When wearing fragrance at work, use common scents | KUOW News and Information

When wearing fragrance at work, use common scents

May 9, 2018

Several weeks ago at KUOW, one of our colleagues placed anonymous notes in our work mailboxes. We used to have a scent-free policy, this person wrote. What would it take to bring that back?


This triggered a staff-wide discussion about smells at work. Is perfume innocent self-expression? Several of us made that argument. Or is wearing a scent an imposition on helpless colleagues?

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KUOW’s Bill Radke spoke with Jesse Hardy, a Nordstrom fragrance specialist, and Ellen Covey, a psychology professor at the University of Washington who specializes in scents.

Hardy said scent-free work environments are increasingly common, with detailed, pages-long policies. This isn’t just for medical offices, he said.

“You can’t wear scented shampoos, conditioners, or sometimes makeup that is scented,” Hardy said.

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Covey said that some people overdo it on the perfume – a little dab’ll do ya, she said.

“The best way to do it is put a tiny dab where your clothes cover it so you can enjoy it yourself,” she said.

How to wear perfume is all in the application—Harvey and Covey recommend dabbing, not spraying. And put it on a part of your body that will be covered by clothes. Apparently women used to dip cotton balls in perfume and tuck it in their bras.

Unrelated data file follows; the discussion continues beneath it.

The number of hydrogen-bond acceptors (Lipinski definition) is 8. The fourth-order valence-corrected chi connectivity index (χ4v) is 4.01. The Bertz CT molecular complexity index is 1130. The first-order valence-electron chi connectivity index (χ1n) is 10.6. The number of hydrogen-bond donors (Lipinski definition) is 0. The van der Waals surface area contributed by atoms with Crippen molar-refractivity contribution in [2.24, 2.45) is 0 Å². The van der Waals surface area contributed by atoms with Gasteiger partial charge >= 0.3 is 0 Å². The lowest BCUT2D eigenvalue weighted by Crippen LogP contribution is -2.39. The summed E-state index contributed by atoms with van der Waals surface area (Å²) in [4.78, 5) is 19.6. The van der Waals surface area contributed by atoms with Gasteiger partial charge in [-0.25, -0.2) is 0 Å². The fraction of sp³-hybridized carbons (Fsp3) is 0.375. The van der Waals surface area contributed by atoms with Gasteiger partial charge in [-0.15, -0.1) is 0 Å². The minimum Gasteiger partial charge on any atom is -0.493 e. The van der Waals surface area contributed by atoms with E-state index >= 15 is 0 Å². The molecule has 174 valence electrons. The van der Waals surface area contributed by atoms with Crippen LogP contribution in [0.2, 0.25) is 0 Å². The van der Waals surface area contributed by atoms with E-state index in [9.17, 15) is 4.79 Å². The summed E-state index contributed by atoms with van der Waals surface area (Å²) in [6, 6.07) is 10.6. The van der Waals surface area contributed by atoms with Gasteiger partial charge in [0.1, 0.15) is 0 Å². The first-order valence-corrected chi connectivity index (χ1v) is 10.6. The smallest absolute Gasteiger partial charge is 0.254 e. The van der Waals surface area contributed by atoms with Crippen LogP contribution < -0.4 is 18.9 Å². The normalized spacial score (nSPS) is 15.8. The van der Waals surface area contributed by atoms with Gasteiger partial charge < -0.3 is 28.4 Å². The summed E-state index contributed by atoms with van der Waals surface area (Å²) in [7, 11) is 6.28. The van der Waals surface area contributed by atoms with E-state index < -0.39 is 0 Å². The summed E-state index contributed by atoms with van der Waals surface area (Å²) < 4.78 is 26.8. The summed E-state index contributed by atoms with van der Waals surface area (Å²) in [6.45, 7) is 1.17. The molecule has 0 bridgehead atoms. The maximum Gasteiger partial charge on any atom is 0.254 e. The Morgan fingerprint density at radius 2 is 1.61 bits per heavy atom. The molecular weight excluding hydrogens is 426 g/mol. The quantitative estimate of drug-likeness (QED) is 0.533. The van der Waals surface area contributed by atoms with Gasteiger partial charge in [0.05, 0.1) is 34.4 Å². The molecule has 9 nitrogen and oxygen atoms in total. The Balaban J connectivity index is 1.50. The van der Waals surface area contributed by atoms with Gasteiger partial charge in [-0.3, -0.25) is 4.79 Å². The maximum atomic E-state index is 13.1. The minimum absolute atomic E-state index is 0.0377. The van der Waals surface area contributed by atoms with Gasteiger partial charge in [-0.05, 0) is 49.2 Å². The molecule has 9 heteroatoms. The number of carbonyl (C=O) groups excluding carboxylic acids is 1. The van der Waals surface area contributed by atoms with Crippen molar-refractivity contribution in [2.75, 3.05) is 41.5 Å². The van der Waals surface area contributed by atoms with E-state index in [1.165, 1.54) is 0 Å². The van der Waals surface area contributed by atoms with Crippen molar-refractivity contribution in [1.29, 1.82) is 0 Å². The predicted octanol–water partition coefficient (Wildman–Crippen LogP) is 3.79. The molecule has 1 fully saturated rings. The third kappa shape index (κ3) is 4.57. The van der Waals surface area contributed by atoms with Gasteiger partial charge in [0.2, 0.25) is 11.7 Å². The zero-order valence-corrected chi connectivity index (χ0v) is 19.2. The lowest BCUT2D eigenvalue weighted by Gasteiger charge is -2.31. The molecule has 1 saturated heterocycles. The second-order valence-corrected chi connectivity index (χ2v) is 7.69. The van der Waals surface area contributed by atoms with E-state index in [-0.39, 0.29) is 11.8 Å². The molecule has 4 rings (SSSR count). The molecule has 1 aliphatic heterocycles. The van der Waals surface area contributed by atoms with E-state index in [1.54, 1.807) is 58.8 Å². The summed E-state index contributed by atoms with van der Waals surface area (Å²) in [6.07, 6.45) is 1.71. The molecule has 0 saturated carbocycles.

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Many of our Facebook commenters said that they have a severe allergy to smells. Hardy and Covey dismissed the notion of someone being allergic to all scents.

“You can have an allergy to a certain molecule,” Hardy said. “To be allergic to all scents is not a thing.”

Listening to the interview, Melissa from Bellevue called in with this comment: “Wearing perfume in the workplace is just not considered professional.” Consider that the person sitting next to you might have asthma, she said.

In the KUOW greenroom – that’s where our guests wait before going on air – we asked Harvey and Covey, as expert noses, what they notice out in the world.

Lots of ambroxan, they said – an ingredient found in lots of popular perfume. Hardy said he associates it with mall clothing stores.

And what to wear for appeal? Covey scoffed. Perfume is not a sexual attractant, she said. “We are not moths.” The idea that perfume makes you attractive is a story imparted to us by advertising.

Hardy said that one study showed that nothing was a bigger turnoff to women than cologne – he said it tested even worse than feces.

Also disgusting to super sniffers: English Ivy blossoms. When we asked what those smell like, Covey and Hardy replied in unison: semen.